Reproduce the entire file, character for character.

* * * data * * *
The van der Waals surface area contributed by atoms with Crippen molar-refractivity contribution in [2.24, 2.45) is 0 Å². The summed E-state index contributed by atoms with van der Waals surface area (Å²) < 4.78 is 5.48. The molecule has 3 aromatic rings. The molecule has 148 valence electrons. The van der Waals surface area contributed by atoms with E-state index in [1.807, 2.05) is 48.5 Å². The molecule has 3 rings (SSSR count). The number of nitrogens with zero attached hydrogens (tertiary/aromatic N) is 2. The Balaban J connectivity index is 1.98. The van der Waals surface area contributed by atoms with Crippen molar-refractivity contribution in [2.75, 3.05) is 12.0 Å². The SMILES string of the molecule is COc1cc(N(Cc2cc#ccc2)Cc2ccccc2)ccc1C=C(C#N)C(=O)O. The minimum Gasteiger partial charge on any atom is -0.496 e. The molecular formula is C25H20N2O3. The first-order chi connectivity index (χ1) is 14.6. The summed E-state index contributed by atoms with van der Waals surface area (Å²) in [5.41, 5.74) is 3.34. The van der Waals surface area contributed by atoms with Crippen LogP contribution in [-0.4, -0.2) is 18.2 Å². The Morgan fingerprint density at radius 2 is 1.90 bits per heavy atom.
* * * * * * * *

The van der Waals surface area contributed by atoms with Crippen molar-refractivity contribution in [2.24, 2.45) is 0 Å². The summed E-state index contributed by atoms with van der Waals surface area (Å²) < 4.78 is 5.48. The molecule has 3 aromatic rings. The molecule has 148 valence electrons. The van der Waals surface area contributed by atoms with E-state index in [1.807, 2.05) is 48.5 Å². The molecule has 3 rings (SSSR count). The number of nitrogens with zero attached hydrogens (tertiary/aromatic N) is 2. The Balaban J connectivity index is 1.98. The van der Waals surface area contributed by atoms with Crippen molar-refractivity contribution in [2.75, 3.05) is 12.0 Å². The SMILES string of the molecule is COc1cc(N(Cc2cc#ccc2)Cc2ccccc2)ccc1C=C(C#N)C(=O)O. The minimum Gasteiger partial charge on any atom is -0.496 e. The molecular formula is C25H20N2O3. The first-order chi connectivity index (χ1) is 14.6. The summed E-state index contributed by atoms with van der Waals surface area (Å²) in [5.41, 5.74) is 3.34. The van der Waals surface area contributed by atoms with Crippen LogP contribution in [-0.4, -0.2) is 18.2 Å². The Morgan fingerprint density at radius 2 is 1.90 bits per heavy atom.